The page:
changed. I have a twenty year old daughter who - thankfully! - grew
up listening to real rock, so she can tell the real thing from the
What makes for a successful CD release in your view? I.e. What are
labels doing right/could be better at.
Well, you've touched on a sore point here. I got into trouble on the
melodicrock.com forum a while back because I criticized Wounded Bird
records in America for their woeful lack of attention to detail in
their re-issues - most of which I've tried to license from Warners
here and been refused because they say they can't license them out
without the American label's permission. Then I see these really
poorly packaged discs coming from Wounded Bird - that hurts, 'cos I'd
do the job properly. Packaging is so important, especially with re-
Secondly, just because you can squeeze close to 80 minutes onto a CD
doesn't mean you should, We fell in love with these records on vinyl,
and they were under 40 minutes - hell, the first three Van Halen
albums all clock in at around half an hour! OK, if there are B -
sides of singles or unused tracks from the album sessions, use them.
But don't feel obliged to pack the disc with crap. Less can sometimes
mean more - it's quality over quantity every time.
Lastly - digi-packs. The work of Satan. Lose them immediately!
Who are your musical heroes and why?
Glenn Hughes is a God - you need to ask me why? I greatly respect
Stevie Salas, who is a master of his instrument and one of the most
focused people I have ever met. You gotta love Pete Way. Robin George
is a genius, pure and simple.
My late friend Paul Samson could be a pain in the arse, but I think about him every day. I loved Phil
Lynott, he was rock n' roll personified. I saw Thin Lizzy many times
as a teenager, and he was always so cool. He would let us into the
dressing room, and I once touched his midnight blue Rickenbacker
bass. That may have been a huge turning point for me - I ended up
having two or three Ricks myself - one midnight blue!
What have been the best bands you have seen live and why?
Kings X the first couple of times they came to the UK - almost a
spiritual experience. The very first time I saw the Dan Reed Network
at the Marquee in London in November 1988 - probably the single
greatest gig of my life. Deep Purple in London in 1974 and Sabbath in
Croydon in 1973 were both pivotal moments, as was Queen at the
Croydon Greyhound in 1974. Also saw AC/DC support Back Street Crawler
(after Kossof's death) at the Greyhound - they played to an empty
Seeing the Hughes Turner Project in Tokyo earlier this year was
superb, as was being Dream Theater's guest at their Budokan show -
what an experience!
What have been the highlight(s) so far? Anything else you still
want to achieve?
Highlights so far: Working with Kings X, Dream Theater and the Dan
Reed Network when they were nobodies and watching them grow as bands
and as people. Releasing the first three Legs Diamond records on Zoom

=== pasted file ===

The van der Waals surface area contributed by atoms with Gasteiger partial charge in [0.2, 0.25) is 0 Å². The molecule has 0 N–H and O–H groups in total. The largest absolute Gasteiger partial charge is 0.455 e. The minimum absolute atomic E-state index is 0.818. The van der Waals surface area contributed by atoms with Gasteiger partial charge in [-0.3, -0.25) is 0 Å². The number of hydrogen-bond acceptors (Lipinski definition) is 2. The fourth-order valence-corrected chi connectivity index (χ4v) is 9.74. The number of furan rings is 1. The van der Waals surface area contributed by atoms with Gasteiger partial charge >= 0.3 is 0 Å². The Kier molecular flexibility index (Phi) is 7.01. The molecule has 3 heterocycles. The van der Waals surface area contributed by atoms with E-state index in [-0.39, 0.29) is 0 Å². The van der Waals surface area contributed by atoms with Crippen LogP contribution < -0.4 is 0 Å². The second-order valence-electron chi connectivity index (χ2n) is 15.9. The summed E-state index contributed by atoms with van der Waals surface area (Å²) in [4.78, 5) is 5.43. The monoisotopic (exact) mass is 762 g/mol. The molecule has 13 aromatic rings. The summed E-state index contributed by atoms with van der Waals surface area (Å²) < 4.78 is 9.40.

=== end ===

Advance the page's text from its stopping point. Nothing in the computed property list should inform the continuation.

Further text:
Club - loved those records for so many years! Being able to call the
likes of Lars Ulrich, Pete Way, Carl Palmer, Robin George, Stevie
Salas, Mike Portnoy, Dan Reed, Paul Raymond, Bernie Marsden and so
many others 'friend' - that's pretty special!
Still to achieve: Everything - I've barely even started!
Your top five albums of all time and why?
Shit - tough question. I'll have a crack at it.
Deep Purple - 'Machine Head' - Simply the best hard rock album ever
made...and they recorded it in an empty hotel!
Genesis - 'Selling England By The Pound' - Beautiful record, I never
get tired of playing it - and you'd think I would have after 32 years!
ELP - 'Pictures At An Exhibition' - The perfect marriage of rock and
David Bowie - 'Ziggy Stardust' - Like Sgt.Pepper, it defined the
Le Roux - 'Up' - I thought long and hard about this fifth one -
Journey's 'Escape', The first Storm album on MCA...I guess Le Roux
What in your view makes for a good band and what attracts you to a
sign a particular band/artist?
In a word, integrity. When M.ILL.ION approached us, we knew straight
away that we wanted to work with this band. They have an honesty that
shines through, there is nothing at all contrived about the band.
That makes a record company's job so much easier.
You know what you're dealing with, there are no nasty surprises lurking around the
corner. It's important to understand what it is that motivates the
people you're working with, that really is the key to it all.
Which bands/artists do you think will break big in the next couple
The next Masterplan record is gonna be awesome, you just know it.
Whether or not they break through is another matter. I'm also a big
fan of Sonata Arctica, but I think they've probably missed their
I'd like to think M.ILL.ION will have their day in the sunshine...we'll see. Tell you one thing, though - I can't abide
Nightwish, it's the girl's voice. Can't deal with that at all!
What has been your most embarrassing moment?
Ooh...it would have to be getting blind drunk with the Black Crowes
bassist Johnny Colt in Nottingham a few years back and then puking in
the back of a black cab on the way back to Phonogram's offices in
Hammersmith from Euston station. I was with the band's female product
manager and another girl from the office, and they were horrified!
Any good rock 'n' roll tales to tell?
The one that always springs to mind is the one about going on an MFN
bus up to Victoria Halls, Hanley to see Waysted support Iron Maiden
in 1985. On the way back, the band had managed to add boxer John
Conteh to their entourage. He was incredibly drunk and he proceeded
to want to fight everybody on the bus!!
It was very scary, I can tell you - even a drunk John Conteh could have done some damage! When we
pulled into a service station and he got off for a piss, everybody
started shouting ' drive off, drive off!' but Pete Way, being the guy
that he is, said 'nah, ya can't do that to the guy....'.That was the
longest three hours or so of my life!
Who has been the biggest influence on your career?
Probably a guy called Dave Thorne, who was at the time a product
manager at Phonogram and is now part of the management team at
Sanctuary.I think it would be true to say that Bon Jovi would not
have had the success they have had without Dave. He pleaded with
Mercury in the states to hang on to the band after the first album,
as they were intent on dropping them.
I have heard Jon Bon Jovi thank Dave for that on more than one occasion. It was Dave that brought
Metallica to Phonogram when nobody there was interested. The money
that company has made from that band is astronomical. Joke of it is,
after all this, they 'let go' of Dave in '91. It was him that brought
me to Phonogram in the first place, and for that I'll always be
eternally grateful. He manages Arch Enemy, and we had a good time
when they were in Tokyo earlier this year.
Interview © 2004